The Ministry Training Strategy takes a number of different names around Australia. Whether you call it MAP (Adelaide), MTS (Sydney), a traineeship (Canberra) or Equip (Melbourne); whether it’s part-time or full-time; self-funded or not; straight out of uni or after some work experience, it’s ‘on the job’ training for ministry.
I’m a teacher; I love to teach; I love to see others teach well. So I think a program like MTS / MAP has tremendous potential. However, as suggested above, it is also a highly diverse program and I wonder whether this means it runs the danger of becoming ad hoc.
I’ve hadn’t seen a list of the goals of MTS until I did some research for this post (and, having done the full 2 year program, that does set off alarm bells!). I found this one which is quite theoretical and pretty similar to the anecdotal descriptions I’ve heard of MAP – that its purpose is to give those considering ministry in the future a chance to have a go and learn from those who are more experienced in order to see if it might be for them.
But if there is a list of goals for MAP, here’s what I reckon the goals might be:
- Give the trainee opportunities for further ministry experience. Depending on their prior experience this could be anything from leading a Bible study or discipling someone for the first time, to training others to do this, to preaching and teaching.
- Push the trainee in their theological thinking by getting them to read and discuss some basic (but not too basic!) theological texts.
- Help the trainee to live something of the ministry life and experience its struggles and difficulties.
- Encourage the trainee to think about Bible College and ministry in the future, possibly in a full time capacity.
- Provide a supportive environment for reflection and feedback on all of the above with their trainer.
I think Point 5 is the hinge on which the whole program turns. Partly, that’s because the Trainer / Trainee relationship has so much potential, but it’s also because it is in this situation that the other four categories can be integrated. I noticed in Sandy Grant’s suggested list of reading for his trainees, for example, that the books were primarily of a theological and reformed nature.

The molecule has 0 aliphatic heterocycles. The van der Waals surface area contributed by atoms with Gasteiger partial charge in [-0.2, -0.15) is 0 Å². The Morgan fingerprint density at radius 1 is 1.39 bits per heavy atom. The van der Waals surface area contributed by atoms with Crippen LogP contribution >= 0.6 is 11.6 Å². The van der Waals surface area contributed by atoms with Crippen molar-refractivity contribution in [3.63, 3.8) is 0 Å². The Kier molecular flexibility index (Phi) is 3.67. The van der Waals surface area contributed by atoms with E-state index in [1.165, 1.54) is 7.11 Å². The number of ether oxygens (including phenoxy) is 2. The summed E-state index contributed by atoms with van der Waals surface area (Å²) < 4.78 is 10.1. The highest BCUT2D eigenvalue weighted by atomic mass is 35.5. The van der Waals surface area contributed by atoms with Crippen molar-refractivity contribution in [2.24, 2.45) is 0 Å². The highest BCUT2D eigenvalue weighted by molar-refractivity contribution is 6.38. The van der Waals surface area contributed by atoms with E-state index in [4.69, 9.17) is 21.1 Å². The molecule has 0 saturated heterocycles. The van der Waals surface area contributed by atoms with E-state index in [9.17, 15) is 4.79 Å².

I am all for theological reading. (One of my greatest frustrations in MAP was that while I relished the opportunity to read and think about theological texts, this was not shared by some of my fellow trainees and so our discussions were less fruitful than they could have been.) And a sound theological framework is an essential building block for good practice. But theology in and of itself is incomplete. I found myself again and again asking, ‘What are the implications of this?’ – and not just implications for how we think or what we teach but for the realities of dirty, shameful lives. I would like to see some pastoral reading on an MTS reading list (and no, I don’t think a theology of gender counts as pastoral reading). I read Eugene Peterson’s ‘Under the Unpredictable Plant’ at the end of last year. While I found Peterson’s exegesis unconvincing, I appreciated his willingness to stare down the difficult issues of ministry and bring both biblical and personal wisdom to them.
I would like to see MTS (as I experienced it anyway) work hard at bringing theology together with ministry and pastoring. You can teach the wonders of the atonement all you want but what’s the implication for the Trainee who feels like a fraud because their prayer life is all over the place while they teach about the importance and joy of prayer to those in their care? Large training groups may not be the place to have that discussion but a trusting Trainer / Trainee relationship is a fantastic opportunity to work that one out! Likewise, as the Trainee comes across insightful, Christian material with questionable exegesis, what’s a helpful way to think about that theologically?
The danger of an MTS program is that there will be the ‘practical’ bit and the ‘thinking’ bit – and that these will operate independently from each other. The strength of an MTS program will lie in the ability of Trainee and Trainer to work together to blend these elements into a balance that best addresses the Trainee’s weaknesses and enhances their strengths. So I don’t think there’s a one size fits all reading list of MAP, but I do think that if there’s not a balance of theology and pastoral reflection in the reading list, the Trainer is making their own work a lot harder!
Tamie Davis is an Aussie living in Tanzania, writing at meetjesusatuni.com.